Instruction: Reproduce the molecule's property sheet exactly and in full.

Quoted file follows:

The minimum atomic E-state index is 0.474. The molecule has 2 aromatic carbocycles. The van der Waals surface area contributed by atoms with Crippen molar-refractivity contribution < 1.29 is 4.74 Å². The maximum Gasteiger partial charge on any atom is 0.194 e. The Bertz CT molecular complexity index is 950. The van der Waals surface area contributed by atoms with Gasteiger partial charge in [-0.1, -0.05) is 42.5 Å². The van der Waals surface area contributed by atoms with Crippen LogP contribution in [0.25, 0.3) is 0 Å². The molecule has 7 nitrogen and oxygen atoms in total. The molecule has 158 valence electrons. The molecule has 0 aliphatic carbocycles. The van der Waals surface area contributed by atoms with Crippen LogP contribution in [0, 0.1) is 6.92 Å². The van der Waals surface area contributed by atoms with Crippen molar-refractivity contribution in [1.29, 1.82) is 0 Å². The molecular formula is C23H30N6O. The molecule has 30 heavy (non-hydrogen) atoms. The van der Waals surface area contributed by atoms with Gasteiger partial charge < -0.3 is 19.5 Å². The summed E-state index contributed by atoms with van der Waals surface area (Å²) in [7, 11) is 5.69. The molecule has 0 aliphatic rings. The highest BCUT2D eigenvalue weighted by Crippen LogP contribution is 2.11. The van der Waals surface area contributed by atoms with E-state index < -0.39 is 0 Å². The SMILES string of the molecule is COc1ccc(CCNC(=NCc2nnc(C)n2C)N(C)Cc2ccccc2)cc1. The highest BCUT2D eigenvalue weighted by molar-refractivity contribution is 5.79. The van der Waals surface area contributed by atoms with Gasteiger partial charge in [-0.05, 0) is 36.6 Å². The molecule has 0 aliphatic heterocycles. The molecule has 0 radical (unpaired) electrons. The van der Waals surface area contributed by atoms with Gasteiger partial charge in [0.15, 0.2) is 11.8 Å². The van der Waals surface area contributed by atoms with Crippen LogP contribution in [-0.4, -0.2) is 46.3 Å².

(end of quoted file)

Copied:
The minimum atomic E-state index is 0.474. The molecule has 2 aromatic carbocycles. The van der Waals surface area contributed by atoms with Crippen molar-refractivity contribution < 1.29 is 4.74 Å². The maximum Gasteiger partial charge on any atom is 0.194 e. The Bertz CT molecular complexity index is 950. The van der Waals surface area contributed by atoms with Gasteiger partial charge in [-0.1, -0.05) is 42.5 Å². The van der Waals surface area contributed by atoms with Crippen LogP contribution in [0.25, 0.3) is 0 Å². The molecule has 7 nitrogen and oxygen atoms in total. The molecule has 158 valence electrons. The molecule has 0 aliphatic carbocycles. The van der Waals surface area contributed by atoms with Crippen LogP contribution in [0, 0.1) is 6.92 Å². The van der Waals surface area contributed by atoms with Crippen molar-refractivity contribution in [1.29, 1.82) is 0 Å². The molecular formula is C23H30N6O. The molecule has 30 heavy (non-hydrogen) atoms. The van der Waals surface area contributed by atoms with Gasteiger partial charge < -0.3 is 19.5 Å². The summed E-state index contributed by atoms with van der Waals surface area (Å²) in [7, 11) is 5.69. The molecule has 0 aliphatic rings. The highest BCUT2D eigenvalue weighted by Crippen LogP contribution is 2.11. The van der Waals surface area contributed by atoms with E-state index < -0.39 is 0 Å². The SMILES string of the molecule is COc1ccc(CCNC(=NCc2nnc(C)n2C)N(C)Cc2ccccc2)cc1. The highest BCUT2D eigenvalue weighted by molar-refractivity contribution is 5.79. The van der Waals surface area contributed by atoms with Gasteiger partial charge in [-0.05, 0) is 36.6 Å². The molecule has 0 aliphatic heterocycles. The molecule has 0 radical (unpaired) electrons. The van der Waals surface area contributed by atoms with Gasteiger partial charge in [0.15, 0.2) is 11.8 Å². The van der Waals surface area contributed by atoms with Crippen LogP contribution in [-0.4, -0.2) is 46.3 Å².